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Setting goals is our road map for life, but the most important part is the follow through–taking every last step necessary to turn aspirations into reality!

By: Rabbi Ari Enkin, Rabbinic Director, United with Israel

This week’s Torah portion is “Pekudei” (Exodus 38:21–40:38) and with it we conclude the book of Exodus. The last four Torah portions of the Book of Exodus seem to be nearly carbon copies of each other.

In the first two of these last four readings, the Torah gives the instructions for the building of the Mishkan (Tabernacle), the sanctuary, and its vessels, and for manufacturing the special clothing worn by the priests and High Priest.

In the last two readings, which includes this week’s Torah portion, the Torah simply repeats everything we have been told until now, with the simple addition of letting us know that each of these instructions were complied with and fulfilled. This is extremely odd. To have four Torah portion that are essentially the same in content? That’s very repetitive! Why not just tell us that everything was completed as required?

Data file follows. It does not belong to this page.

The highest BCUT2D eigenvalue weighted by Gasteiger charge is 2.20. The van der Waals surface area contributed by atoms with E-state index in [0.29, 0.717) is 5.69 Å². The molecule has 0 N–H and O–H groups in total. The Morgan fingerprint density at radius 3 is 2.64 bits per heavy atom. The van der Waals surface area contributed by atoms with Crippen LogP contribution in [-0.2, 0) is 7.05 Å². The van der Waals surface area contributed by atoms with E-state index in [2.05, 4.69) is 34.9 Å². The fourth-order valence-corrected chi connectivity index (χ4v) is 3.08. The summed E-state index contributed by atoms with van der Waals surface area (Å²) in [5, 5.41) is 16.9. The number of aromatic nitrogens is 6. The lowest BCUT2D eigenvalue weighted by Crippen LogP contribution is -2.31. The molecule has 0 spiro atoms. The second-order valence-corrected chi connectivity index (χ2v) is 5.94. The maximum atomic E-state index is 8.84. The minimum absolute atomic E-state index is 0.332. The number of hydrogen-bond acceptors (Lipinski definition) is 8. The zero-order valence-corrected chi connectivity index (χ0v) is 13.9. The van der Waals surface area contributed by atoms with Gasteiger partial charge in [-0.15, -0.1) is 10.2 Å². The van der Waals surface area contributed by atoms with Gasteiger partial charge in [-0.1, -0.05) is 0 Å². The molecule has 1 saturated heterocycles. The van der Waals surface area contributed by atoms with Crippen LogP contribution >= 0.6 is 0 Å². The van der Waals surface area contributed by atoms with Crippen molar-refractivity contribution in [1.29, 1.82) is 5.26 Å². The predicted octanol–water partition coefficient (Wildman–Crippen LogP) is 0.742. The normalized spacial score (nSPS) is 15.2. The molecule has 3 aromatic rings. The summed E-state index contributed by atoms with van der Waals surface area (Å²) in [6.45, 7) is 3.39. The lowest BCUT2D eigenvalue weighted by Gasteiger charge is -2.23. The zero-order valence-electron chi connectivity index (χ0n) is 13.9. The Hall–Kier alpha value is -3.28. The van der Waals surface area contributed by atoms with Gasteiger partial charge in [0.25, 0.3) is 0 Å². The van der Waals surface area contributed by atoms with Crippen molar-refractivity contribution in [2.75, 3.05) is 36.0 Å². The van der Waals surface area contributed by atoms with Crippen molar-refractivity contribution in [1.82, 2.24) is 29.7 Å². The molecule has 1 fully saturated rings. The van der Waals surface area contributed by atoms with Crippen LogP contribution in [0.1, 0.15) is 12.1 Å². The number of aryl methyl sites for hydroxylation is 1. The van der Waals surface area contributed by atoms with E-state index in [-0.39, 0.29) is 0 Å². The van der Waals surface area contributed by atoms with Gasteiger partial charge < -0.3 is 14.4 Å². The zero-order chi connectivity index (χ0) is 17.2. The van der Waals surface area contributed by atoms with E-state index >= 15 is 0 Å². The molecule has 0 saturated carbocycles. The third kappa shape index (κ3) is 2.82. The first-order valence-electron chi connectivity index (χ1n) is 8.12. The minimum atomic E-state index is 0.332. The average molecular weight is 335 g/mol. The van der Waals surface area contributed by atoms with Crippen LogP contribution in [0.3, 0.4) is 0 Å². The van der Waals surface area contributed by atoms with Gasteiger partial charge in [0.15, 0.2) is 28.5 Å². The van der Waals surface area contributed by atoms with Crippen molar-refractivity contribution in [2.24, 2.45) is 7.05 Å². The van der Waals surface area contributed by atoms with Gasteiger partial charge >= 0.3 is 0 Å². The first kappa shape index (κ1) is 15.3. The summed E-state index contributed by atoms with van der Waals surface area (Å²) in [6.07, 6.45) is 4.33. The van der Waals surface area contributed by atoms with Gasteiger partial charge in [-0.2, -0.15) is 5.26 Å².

There are a number of interpretations that are offered for this question. According to one approach, the Torah wanted to emphasize that everything was done to the very last detail. Every nail was hammered in and every last thread was sewn into place.

Indeed, one difference between the first two (of the last four) portions and the last two portions is that when discussing the construction of the sanctuary the Torah switches from the word “ve’asita” – “and you shall make” to “va’ya’asu” – “and they made.” The command of “to make” became “and they made.” The instructions to build the sanctuary did not merely remain in the manual, rather, they were fulfilled exactly as commanded. They went from planning to execution and ultimately perfection.

The lesson here is that it is easy to plan, and maybe even easier to dream. The hard part is keeping focused until these plans are accomplished in full. We must stay focused and stay committed. Those New Year resolutions must not be allowed to evaporate a mere few days (or months!) after making them.

Keep on setting goals, but make sure they are goals and commitments that are realistic. There is no doubt that realistic goals, combined with a bit of effort, along with some prayer for help from Above, will bring us success and satisfaction in all that we plan!

For more insights by Rabbi Ari Enkin on this week’s Torah reading, click on the links below: